SEEING WILDLIFE IN THE AUSTRALIAN CAPITAL TERRITORY
At a little over 800 square kilometres, the ACT is by far the smallest of all the Australian territories and states, and the only land-locked one (being entirely surrounded by New South Wales), but includes Australia’s capital city Canberra, which is under 300km from Sydney and about a 4-hour drive from there (also of course accessible by plane or bus).
It is a mountainous area, with eucalyptus forests and woodlands, alpine vegetation and snow-capped peaks in winter. The dramatically-coloured and unfortunately very rare corroboree frog lives here as well as alpine areas in New South Wales. Several Australian icons, such as kangaroo, emu and wombat live wild in the forests and woodlands.
Tidbinbilla Nature Reserve, a 40-minute drive south-west of Canberra is a good place to see kangaroos, wallabies, koala, platypus, echidna, emu, kookaburra, dragon lizards and other native fauna in a natural setting. Some of the animals are naturally wild in the area, and others in large, forested enclosures you can walk through.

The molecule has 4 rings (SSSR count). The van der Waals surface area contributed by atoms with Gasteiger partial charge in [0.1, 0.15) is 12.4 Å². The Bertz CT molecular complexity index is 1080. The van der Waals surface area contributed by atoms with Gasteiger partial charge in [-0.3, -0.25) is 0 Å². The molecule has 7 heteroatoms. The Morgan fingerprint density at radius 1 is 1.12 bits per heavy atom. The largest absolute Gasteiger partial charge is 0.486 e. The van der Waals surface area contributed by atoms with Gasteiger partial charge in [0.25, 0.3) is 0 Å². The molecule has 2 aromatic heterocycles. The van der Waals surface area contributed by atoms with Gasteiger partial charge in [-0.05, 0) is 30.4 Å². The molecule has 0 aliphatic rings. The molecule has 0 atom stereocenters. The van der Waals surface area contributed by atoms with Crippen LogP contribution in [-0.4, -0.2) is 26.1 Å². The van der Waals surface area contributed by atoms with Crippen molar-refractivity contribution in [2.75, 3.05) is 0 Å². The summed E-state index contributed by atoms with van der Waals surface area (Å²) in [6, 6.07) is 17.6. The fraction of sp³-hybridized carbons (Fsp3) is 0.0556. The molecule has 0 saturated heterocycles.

The National Zoo and Aquarium, 15 minutes’ drive from the city centre, is home to native terrestrial, freshwater and marine animals such as kangaroos, koala, wombat, Tasmanian devil, emu, little (fairy) penguin, Murray cod and barramundi and an ever growing collection of exotic animals such as lions, giraffes, red pandas, monkeys, boas, iguanas and alligators.
The Australian National Botanic Gardens display native plants from all parts of Australia, and endangered species are under cultivation.